Vaccine prep for long-term facilities

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As the  vaccination of health care workers for COVID-19 continues, residents and employees of long-term care facilities in Monroe County will soon have the chance to get the shot. 

Nationwide, major pharmacies are handling vaccinations for those locations, with CVS and Walgreens serving Illinois. 

That is because the U.S. Department of Health and Human Services announced in October it was partnering with those companies to offer on-site COVID-19 vaccinations to senior care and assisted living facilities residents as part of Operation Warp Speed.

“Today’s historic pharmacy partnership will truly help jurisdictions solve a logistical hurdle and decrease the burden of distributing, administering, and reporting COVID-19 vaccination for both states and long-term care facilities,” Centers for Disease Control and Prevention Director Dr. Robert Redfield said when announcing the program. “CDC is proud to be a part of this public-private partnership that is advancing care for the nation’s most vulnerable.”

Facilities had the opportunity to sign up for the program in November, and Monroe County Health Department Administrator John Wagner said every one here did. 

“The last list I saw from the state, every one of our (facilities) has signed up,” he said. 

As part of the partnership, CVS and Walgreens will schedule and coordinate on-site clinics with each facility, order vaccines and related supplies, ensure proper storage, administer vaccines to all residents and staff not yet vaccinated, report vaccination data to the appropriate levels of government and adhere to all COVID-19 testing requirements. 

The program has no out-of-pocket costs for individuals, as the businesses will bill private and public insurance for the vaccine administration fee.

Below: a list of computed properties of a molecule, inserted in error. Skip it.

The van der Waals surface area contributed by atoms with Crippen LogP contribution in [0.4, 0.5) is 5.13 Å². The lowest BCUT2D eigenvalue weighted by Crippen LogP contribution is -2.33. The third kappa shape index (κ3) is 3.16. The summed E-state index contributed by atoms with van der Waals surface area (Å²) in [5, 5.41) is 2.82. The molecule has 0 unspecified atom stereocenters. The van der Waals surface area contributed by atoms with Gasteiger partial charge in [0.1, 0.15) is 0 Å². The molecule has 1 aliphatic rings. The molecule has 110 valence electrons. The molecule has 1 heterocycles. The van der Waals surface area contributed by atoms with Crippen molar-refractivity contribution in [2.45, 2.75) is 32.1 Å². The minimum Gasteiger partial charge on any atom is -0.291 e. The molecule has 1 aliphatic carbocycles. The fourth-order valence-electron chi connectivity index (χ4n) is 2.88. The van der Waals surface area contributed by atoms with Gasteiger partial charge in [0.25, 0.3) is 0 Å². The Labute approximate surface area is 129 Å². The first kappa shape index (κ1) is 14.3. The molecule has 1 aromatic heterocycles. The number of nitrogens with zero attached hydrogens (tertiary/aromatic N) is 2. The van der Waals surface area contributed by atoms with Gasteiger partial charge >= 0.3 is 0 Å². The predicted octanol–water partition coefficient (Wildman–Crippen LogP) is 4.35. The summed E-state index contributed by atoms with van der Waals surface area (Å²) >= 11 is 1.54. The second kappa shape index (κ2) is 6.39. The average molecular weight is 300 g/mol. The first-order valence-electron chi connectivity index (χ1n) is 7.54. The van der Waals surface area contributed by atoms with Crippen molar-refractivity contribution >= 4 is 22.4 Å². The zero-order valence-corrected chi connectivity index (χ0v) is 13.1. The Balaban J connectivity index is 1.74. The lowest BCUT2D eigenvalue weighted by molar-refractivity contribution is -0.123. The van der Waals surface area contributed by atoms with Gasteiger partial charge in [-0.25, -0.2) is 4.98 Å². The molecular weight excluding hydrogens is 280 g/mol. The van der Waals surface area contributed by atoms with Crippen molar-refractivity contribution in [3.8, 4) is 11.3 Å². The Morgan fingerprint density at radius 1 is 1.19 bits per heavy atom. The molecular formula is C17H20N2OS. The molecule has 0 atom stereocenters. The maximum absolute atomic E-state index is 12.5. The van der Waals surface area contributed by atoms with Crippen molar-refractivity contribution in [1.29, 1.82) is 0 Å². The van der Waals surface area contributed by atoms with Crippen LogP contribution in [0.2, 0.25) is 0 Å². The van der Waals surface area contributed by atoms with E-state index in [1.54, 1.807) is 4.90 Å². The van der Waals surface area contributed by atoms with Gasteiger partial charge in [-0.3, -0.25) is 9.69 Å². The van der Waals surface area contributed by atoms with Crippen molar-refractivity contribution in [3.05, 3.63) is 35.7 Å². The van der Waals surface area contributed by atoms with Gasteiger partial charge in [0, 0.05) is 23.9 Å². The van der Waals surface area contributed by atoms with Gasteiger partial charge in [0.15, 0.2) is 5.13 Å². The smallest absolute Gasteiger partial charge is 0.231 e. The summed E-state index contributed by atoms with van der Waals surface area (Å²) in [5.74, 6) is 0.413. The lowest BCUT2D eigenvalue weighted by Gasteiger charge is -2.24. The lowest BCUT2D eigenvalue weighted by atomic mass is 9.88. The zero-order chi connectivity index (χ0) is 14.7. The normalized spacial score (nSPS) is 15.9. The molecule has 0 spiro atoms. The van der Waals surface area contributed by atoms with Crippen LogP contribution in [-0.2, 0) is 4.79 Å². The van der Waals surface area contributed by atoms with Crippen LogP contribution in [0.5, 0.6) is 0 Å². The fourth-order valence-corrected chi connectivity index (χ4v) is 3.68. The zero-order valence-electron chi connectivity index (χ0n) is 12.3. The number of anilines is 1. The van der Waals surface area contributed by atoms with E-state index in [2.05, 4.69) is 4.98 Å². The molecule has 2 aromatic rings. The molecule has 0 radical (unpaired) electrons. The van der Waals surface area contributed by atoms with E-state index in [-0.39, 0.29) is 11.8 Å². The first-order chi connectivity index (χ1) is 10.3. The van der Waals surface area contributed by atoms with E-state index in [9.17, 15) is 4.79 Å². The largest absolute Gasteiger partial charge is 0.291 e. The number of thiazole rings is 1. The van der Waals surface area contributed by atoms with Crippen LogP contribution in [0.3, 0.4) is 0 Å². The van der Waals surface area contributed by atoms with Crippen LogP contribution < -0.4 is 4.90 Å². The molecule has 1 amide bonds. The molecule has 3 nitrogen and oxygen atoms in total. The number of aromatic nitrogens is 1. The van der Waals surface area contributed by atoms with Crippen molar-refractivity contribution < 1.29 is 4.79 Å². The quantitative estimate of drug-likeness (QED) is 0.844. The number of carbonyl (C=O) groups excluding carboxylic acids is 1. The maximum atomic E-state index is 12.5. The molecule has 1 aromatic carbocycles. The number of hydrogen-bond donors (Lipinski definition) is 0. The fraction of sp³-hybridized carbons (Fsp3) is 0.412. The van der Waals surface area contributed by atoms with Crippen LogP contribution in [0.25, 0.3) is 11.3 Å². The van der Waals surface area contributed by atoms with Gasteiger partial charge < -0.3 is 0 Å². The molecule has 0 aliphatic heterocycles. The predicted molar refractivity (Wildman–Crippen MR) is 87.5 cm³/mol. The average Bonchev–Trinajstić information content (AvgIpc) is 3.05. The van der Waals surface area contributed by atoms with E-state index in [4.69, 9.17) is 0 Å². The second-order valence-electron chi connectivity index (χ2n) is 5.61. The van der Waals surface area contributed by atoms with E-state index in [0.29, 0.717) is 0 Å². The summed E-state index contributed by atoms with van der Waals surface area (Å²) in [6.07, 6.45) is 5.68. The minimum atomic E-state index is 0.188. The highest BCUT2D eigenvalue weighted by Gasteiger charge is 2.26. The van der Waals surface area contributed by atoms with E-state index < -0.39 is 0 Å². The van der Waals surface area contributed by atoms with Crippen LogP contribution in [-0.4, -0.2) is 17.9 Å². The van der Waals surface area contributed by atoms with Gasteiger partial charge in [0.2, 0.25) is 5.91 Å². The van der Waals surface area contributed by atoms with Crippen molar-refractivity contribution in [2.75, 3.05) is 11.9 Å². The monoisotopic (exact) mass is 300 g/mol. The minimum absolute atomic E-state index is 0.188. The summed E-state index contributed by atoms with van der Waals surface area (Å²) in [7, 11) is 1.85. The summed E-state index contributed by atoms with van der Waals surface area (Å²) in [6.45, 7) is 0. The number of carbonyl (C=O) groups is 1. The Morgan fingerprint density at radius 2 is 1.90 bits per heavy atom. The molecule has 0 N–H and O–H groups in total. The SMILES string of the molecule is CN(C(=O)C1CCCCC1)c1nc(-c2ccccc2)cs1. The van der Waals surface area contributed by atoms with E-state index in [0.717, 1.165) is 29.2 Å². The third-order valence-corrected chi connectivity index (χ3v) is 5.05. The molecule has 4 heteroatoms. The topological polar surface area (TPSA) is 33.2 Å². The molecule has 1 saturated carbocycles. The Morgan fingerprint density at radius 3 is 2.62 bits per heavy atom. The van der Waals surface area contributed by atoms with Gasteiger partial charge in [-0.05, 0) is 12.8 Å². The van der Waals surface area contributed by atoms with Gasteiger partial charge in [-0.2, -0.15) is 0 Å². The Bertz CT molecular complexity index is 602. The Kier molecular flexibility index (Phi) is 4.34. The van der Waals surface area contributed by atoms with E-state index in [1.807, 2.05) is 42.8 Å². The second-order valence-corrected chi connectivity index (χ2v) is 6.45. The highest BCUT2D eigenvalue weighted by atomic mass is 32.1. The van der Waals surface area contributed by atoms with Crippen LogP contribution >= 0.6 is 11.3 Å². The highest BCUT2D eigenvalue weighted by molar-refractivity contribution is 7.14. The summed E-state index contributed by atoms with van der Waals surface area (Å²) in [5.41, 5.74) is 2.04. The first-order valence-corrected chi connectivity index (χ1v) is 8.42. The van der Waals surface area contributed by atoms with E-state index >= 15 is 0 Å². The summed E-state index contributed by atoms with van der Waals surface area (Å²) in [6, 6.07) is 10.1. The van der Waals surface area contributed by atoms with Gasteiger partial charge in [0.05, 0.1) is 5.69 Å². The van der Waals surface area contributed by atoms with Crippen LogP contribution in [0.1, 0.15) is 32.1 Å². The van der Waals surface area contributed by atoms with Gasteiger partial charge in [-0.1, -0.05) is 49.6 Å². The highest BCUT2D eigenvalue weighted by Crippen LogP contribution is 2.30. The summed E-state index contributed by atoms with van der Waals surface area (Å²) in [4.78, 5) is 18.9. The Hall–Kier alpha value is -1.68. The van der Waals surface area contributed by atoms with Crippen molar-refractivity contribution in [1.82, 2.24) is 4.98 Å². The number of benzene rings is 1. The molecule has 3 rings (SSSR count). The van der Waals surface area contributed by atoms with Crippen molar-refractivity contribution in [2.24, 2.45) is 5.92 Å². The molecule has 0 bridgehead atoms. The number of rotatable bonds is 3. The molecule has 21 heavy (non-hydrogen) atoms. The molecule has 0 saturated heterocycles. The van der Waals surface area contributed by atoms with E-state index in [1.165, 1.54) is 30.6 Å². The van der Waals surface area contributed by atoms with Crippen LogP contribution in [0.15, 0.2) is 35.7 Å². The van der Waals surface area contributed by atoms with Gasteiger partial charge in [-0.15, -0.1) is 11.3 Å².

Wagner said he was not sure when vaccinations will begin taking place at all facilities, though he said Monday that Oak Hill Senior Living & Rehabilitation Center in Waterloo will begin inoculating individuals this week. 

“Right now, they are still scheduling and contacting long-term cares,” he said. “They’re just going to make the rounds as quick as they can.”

Once the CDC sends a request to activate the program, it expects it will take about two months to complete it across the country. 

After the initial round of vaccines is complete, long-term care facilities can continue working with CVS or Walgreens or shift to a new pharmacy for future vaccination needs. 

Wagner said the county’s pharmacies have already begun getting the Pfizer-BioNTech vaccine, as they have the ability to store it at the ultra-cold temperatures required. 

In Illinois, he said the only way staff of nursing homes or assisted-living communities have been vaccinated is if they work in a hospital associated with those facilities. 

“We are not supposed to be doing the workers,” Wagner said of the health department’s vaccination current priorities. “We don’t have the volume right now.” 

Perhaps the thorniest issue of vaccinating people in long-term care facilities is consent. While federal law does not require consent for vaccination, it is normally obtained before giving a shot. 

In this case, a resident or their legal representative can give consent for the vaccine, whichever option is applicable. 

Wagner encouraged people to do so, saying these residents are the “highest priority” to get inoculated given the increased likelihood for negative outcomes from COVID-19, including death. 

“There’s only two options here: either you get the vaccine, or you eventually get the virus,” Wagner stressed. “If you don’t get vaccinated, you will eventually get the virus, unless you have the ability to lock yourself in a bubble. For the elderly, that decision can be deadly.” 

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